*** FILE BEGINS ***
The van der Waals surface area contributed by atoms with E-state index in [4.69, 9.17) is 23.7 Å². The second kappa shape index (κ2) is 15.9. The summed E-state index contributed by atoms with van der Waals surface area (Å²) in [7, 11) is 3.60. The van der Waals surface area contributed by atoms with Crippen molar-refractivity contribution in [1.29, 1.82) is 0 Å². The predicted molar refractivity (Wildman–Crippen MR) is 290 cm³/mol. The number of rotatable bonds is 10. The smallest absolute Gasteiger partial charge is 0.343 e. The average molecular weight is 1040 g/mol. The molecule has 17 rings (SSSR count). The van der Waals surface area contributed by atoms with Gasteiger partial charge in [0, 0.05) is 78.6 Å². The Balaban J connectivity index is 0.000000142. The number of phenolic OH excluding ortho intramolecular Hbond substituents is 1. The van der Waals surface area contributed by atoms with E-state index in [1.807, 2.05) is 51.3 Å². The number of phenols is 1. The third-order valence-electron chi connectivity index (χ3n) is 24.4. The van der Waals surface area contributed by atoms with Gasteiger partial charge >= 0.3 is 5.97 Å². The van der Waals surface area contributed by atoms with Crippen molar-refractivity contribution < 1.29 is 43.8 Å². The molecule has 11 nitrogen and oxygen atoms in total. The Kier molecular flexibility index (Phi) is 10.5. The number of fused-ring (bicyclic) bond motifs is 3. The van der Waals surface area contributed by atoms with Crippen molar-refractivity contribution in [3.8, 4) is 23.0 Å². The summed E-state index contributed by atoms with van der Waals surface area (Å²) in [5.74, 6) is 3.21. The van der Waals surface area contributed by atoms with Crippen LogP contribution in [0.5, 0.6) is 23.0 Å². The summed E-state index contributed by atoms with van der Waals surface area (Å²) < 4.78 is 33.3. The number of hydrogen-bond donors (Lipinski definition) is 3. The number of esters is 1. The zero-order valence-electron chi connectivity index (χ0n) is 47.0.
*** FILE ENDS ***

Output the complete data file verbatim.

The van der Waals surface area contributed by atoms with E-state index in [4.69, 9.17) is 23.7 Å². The second kappa shape index (κ2) is 15.9. The summed E-state index contributed by atoms with van der Waals surface area (Å²) in [7, 11) is 3.60. The van der Waals surface area contributed by atoms with Crippen molar-refractivity contribution in [1.29, 1.82) is 0 Å². The predicted molar refractivity (Wildman–Crippen MR) is 290 cm³/mol. The number of rotatable bonds is 10. The smallest absolute Gasteiger partial charge is 0.343 e. The average molecular weight is 1040 g/mol. The molecule has 17 rings (SSSR count). The van der Waals surface area contributed by atoms with Gasteiger partial charge in [0, 0.05) is 78.6 Å². The Balaban J connectivity index is 0.000000142. The number of phenolic OH excluding ortho intramolecular Hbond substituents is 1. The van der Waals surface area contributed by atoms with E-state index in [1.807, 2.05) is 51.3 Å². The number of phenols is 1. The third-order valence-electron chi connectivity index (χ3n) is 24.4. The van der Waals surface area contributed by atoms with Gasteiger partial charge >= 0.3 is 5.97 Å². The van der Waals surface area contributed by atoms with Crippen molar-refractivity contribution < 1.29 is 43.8 Å². The molecule has 11 nitrogen and oxygen atoms in total. The Kier molecular flexibility index (Phi) is 10.5. The number of fused-ring (bicyclic) bond motifs is 3. The van der Waals surface area contributed by atoms with Crippen molar-refractivity contribution in [3.8, 4) is 23.0 Å². The summed E-state index contributed by atoms with van der Waals surface area (Å²) in [5.74, 6) is 3.21. The van der Waals surface area contributed by atoms with Crippen LogP contribution in [0.5, 0.6) is 23.0 Å². The summed E-state index contributed by atoms with van der Waals surface area (Å²) < 4.78 is 33.3. The number of hydrogen-bond donors (Lipinski definition) is 3. The number of esters is 1. The zero-order valence-electron chi connectivity index (χ0n) is 47.0.